Ohio’s ancient earthworks, including nearby Fort Ancient and Serpent Mound, represent incredible achievements by the region’s first peoples, experts say. For centuries, European settlers and their ancestors demolished them, seeing them as nothing more than piles of dirt.
But work to gain recognition from the United Nations could secure a better future for the roughly 2,000-year-old sacred sites.
Professor John Hancock at the Center for the Electronic Reconstruction of Historical and Archeological Sites at the University of Cincinnati is seeking atonement for the disregard and destruction visited upon Ohio’s native earthworks, and he’s asking the world to follow his lead.
According to the Ohio History Connection (formerly the Ohio Historical Society), Hancock was one of the first Ohioans to push for Fort Ancient, Serpent Mound and others to achieve World Heritage Site inscription as designated by the United Nations. Such a designation would both recognize the sites as extraordinary human accomplishments and protect them according to international treaties.
After a decade of work, Hancock, the Ohio History Connection and several other Ohio archeology-related organizations are a year away from submitting an application to the Paris-based UNESCO — the United Nations Educational, Scientific and Cultural Organization — the arm of the UN that decides World Heritage Site status. At the moment, Fort Ancient, Serpent Mound, The Earthworks at Newark and the Hopewell Culture National Historic Park in Chillicothe are on UNESCO’s “U.S. Tentative List.”
“If we get the designation, from the people who have been working to publicize and interpret these places, it will be a culmination of all our careers,” says Hancock, who chairs Ohio’s World Heritage Site steering committee. “For the earthworks to become a World Heritage property it will be the ultimate prize. Because then they are world famous, which they deserve to be.”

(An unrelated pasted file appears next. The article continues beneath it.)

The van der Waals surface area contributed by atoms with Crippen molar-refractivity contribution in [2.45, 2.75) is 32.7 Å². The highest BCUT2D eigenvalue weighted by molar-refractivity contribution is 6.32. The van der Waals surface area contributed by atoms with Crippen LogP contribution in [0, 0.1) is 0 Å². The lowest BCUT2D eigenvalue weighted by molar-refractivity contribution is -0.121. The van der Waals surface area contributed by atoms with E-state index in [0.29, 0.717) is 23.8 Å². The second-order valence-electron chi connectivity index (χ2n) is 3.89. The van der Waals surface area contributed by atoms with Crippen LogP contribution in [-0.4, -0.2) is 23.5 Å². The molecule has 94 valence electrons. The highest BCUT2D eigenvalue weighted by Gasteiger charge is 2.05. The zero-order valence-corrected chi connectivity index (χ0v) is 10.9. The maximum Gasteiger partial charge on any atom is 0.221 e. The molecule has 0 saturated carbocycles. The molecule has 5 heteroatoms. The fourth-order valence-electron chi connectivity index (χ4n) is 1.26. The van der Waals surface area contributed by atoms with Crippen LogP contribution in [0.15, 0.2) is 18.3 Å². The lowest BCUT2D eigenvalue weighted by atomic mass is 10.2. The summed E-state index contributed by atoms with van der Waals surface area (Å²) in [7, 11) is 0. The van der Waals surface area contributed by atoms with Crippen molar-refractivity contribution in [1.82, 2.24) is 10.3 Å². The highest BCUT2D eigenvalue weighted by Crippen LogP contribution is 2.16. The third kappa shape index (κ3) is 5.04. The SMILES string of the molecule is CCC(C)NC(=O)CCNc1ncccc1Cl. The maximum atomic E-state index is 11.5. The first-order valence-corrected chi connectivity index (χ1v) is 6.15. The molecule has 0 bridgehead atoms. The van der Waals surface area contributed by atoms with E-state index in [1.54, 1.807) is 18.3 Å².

What’s more, this could bring to Ohio an extra 200,000 tourists per year, tens of millions in spending and create scores of jobs, according to the Ohio History Connection.
With walled mounds enclosing more than 100 acres, Fort Ancient in Warren County is considered North America’s finest pre-history hilltop enclosure. The popular and enigmatic Serpent Mound in Adams County is an effigy mound — a mound in the shape of an animal — and considered the world’s largest.
It’s likely that international tourists considering Fort Ancient and Serpent Mound would choose Cincinnati as a vacation base because it is a short drive to the small towns where the sites are located, which lack hotels, restaurants, entertainment and more culture.
“A couple of decades ago when the Cahokia site outside Saint Louis was inscribed, the number of visitors increased 15 to 20 times and then leveled out to a 10-fold increase in the number of visitors,” Hancock says.
But increased tourism and their money is just a secondary goal, he says. It’s about recognizing and protecting what many archeologists and historians consider masterpieces of human creative and mathematical genius that are sacred to Native American or indigenous peoples — treasures with a significance the Ohio History Connection says equals that of the Acropolis, the Pyramids of Egypt, Stonehenge and other icons of human culture. The Newark Octagon, for instance, was designed to track the motions of the moon, including its major cycle of 18.6 years, and is theorized to be twice as precise as Stonehenge.
There are more than 1,000 World Heritage Sites across the Earth, but Ohio has none. The application is a complicated process that could span 10 to 15 years before submitting. An application initiated in 2005 will utilize the research and technology of the Center for the Electronic Reconstruction of Historical and Archeological Sites.